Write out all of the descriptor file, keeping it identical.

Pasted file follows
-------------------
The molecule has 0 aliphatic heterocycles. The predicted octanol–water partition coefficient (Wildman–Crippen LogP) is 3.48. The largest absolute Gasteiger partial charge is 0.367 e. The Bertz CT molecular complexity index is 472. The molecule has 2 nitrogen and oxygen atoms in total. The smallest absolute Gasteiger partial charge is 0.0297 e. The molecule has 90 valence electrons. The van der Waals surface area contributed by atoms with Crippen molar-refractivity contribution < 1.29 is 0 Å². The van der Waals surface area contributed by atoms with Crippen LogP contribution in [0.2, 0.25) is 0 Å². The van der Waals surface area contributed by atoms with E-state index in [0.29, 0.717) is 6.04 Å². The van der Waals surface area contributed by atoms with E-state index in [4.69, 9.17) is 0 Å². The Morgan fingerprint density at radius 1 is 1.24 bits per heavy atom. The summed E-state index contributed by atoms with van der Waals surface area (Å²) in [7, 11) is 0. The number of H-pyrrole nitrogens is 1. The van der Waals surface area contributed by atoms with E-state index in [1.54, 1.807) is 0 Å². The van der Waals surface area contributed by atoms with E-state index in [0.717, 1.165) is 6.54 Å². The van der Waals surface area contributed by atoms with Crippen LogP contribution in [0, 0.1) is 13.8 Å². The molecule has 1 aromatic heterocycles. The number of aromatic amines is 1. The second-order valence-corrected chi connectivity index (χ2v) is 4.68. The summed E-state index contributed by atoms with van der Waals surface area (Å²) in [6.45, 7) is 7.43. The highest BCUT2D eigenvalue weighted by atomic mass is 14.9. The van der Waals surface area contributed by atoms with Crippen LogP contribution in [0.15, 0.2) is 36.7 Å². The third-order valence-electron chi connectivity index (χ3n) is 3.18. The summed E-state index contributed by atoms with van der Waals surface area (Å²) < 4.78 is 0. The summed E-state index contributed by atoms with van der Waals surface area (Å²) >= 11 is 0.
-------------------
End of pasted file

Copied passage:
The molecule has 0 aliphatic heterocycles. The predicted octanol–water partition coefficient (Wildman–Crippen LogP) is 3.48. The largest absolute Gasteiger partial charge is 0.367 e. The Bertz CT molecular complexity index is 472. The molecule has 2 nitrogen and oxygen atoms in total. The smallest absolute Gasteiger partial charge is 0.0297 e. The molecule has 90 valence electrons. The van der Waals surface area contributed by atoms with Crippen molar-refractivity contribution < 1.29 is 0 Å². The van der Waals surface area contributed by atoms with Crippen LogP contribution in [0.2, 0.25) is 0 Å². The van der Waals surface area contributed by atoms with E-state index in [0.29, 0.717) is 6.04 Å². The van der Waals surface area contributed by atoms with E-state index in [4.69, 9.17) is 0 Å². The Morgan fingerprint density at radius 1 is 1.24 bits per heavy atom. The summed E-state index contributed by atoms with van der Waals surface area (Å²) in [7, 11) is 0. The number of H-pyrrole nitrogens is 1. The van der Waals surface area contributed by atoms with E-state index in [1.54, 1.807) is 0 Å². The van der Waals surface area contributed by atoms with E-state index in [0.717, 1.165) is 6.54 Å². The van der Waals surface area contributed by atoms with Crippen LogP contribution in [0, 0.1) is 13.8 Å². The molecule has 1 aromatic heterocycles. The number of aromatic amines is 1. The second-order valence-corrected chi connectivity index (χ2v) is 4.68. The summed E-state index contributed by atoms with van der Waals surface area (Å²) in [6.45, 7) is 7.43. The highest BCUT2D eigenvalue weighted by atomic mass is 14.9. The van der Waals surface area contributed by atoms with Crippen LogP contribution in [0.15, 0.2) is 36.7 Å². The third-order valence-electron chi connectivity index (χ3n) is 3.18. The summed E-state index contributed by atoms with van der Waals surface area (Å²) < 4.78 is 0. The summed E-state index contributed by atoms with van der Waals surface area (Å²) >= 11 is 0.